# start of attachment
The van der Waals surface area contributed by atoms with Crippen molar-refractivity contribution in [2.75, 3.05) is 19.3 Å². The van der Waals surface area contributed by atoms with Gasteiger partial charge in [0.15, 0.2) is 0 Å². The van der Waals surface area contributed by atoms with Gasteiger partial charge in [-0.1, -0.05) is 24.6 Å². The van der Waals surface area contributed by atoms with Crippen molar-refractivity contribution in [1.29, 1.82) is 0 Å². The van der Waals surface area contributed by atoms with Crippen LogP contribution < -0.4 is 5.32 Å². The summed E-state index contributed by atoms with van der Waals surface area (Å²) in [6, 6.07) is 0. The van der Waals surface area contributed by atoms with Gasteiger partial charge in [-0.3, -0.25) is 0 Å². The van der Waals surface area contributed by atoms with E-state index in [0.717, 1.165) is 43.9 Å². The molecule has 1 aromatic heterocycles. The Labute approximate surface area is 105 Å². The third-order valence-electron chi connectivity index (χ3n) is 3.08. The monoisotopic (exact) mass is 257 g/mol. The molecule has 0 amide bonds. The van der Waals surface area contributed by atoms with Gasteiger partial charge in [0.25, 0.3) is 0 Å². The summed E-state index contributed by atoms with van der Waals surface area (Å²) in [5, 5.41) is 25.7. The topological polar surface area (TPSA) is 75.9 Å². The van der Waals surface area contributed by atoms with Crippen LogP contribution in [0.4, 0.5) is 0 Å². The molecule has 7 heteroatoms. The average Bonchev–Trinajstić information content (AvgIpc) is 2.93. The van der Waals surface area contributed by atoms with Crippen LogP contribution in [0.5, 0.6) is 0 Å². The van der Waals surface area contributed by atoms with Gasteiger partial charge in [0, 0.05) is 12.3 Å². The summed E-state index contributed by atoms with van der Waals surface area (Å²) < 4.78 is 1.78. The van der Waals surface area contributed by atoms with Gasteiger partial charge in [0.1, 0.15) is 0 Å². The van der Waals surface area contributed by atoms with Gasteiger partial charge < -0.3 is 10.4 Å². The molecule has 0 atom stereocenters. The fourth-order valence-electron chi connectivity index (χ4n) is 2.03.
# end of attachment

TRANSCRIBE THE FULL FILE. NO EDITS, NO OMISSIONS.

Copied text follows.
The van der Waals surface area contributed by atoms with Crippen molar-refractivity contribution in [2.75, 3.05) is 19.3 Å². The van der Waals surface area contributed by atoms with Gasteiger partial charge in [0.15, 0.2) is 0 Å². The van der Waals surface area contributed by atoms with Gasteiger partial charge in [-0.1, -0.05) is 24.6 Å². The van der Waals surface area contributed by atoms with Crippen molar-refractivity contribution in [1.29, 1.82) is 0 Å². The van der Waals surface area contributed by atoms with Crippen LogP contribution < -0.4 is 5.32 Å². The summed E-state index contributed by atoms with van der Waals surface area (Å²) in [6, 6.07) is 0. The van der Waals surface area contributed by atoms with Gasteiger partial charge in [-0.3, -0.25) is 0 Å². The van der Waals surface area contributed by atoms with E-state index in [0.717, 1.165) is 43.9 Å². The molecule has 1 aromatic heterocycles. The Labute approximate surface area is 105 Å². The third-order valence-electron chi connectivity index (χ3n) is 3.08. The monoisotopic (exact) mass is 257 g/mol. The molecule has 0 amide bonds. The van der Waals surface area contributed by atoms with Gasteiger partial charge in [0.25, 0.3) is 0 Å². The summed E-state index contributed by atoms with van der Waals surface area (Å²) in [5, 5.41) is 25.7. The topological polar surface area (TPSA) is 75.9 Å². The van der Waals surface area contributed by atoms with Crippen LogP contribution in [0.4, 0.5) is 0 Å². The molecule has 7 heteroatoms. The average Bonchev–Trinajstić information content (AvgIpc) is 2.93. The van der Waals surface area contributed by atoms with Crippen LogP contribution in [0.5, 0.6) is 0 Å². The van der Waals surface area contributed by atoms with Gasteiger partial charge in [0, 0.05) is 12.3 Å². The summed E-state index contributed by atoms with van der Waals surface area (Å²) < 4.78 is 1.78. The van der Waals surface area contributed by atoms with Gasteiger partial charge in [0.1, 0.15) is 0 Å². The van der Waals surface area contributed by atoms with Gasteiger partial charge < -0.3 is 10.4 Å². The molecule has 0 atom stereocenters. The fourth-order valence-electron chi connectivity index (χ4n) is 2.03.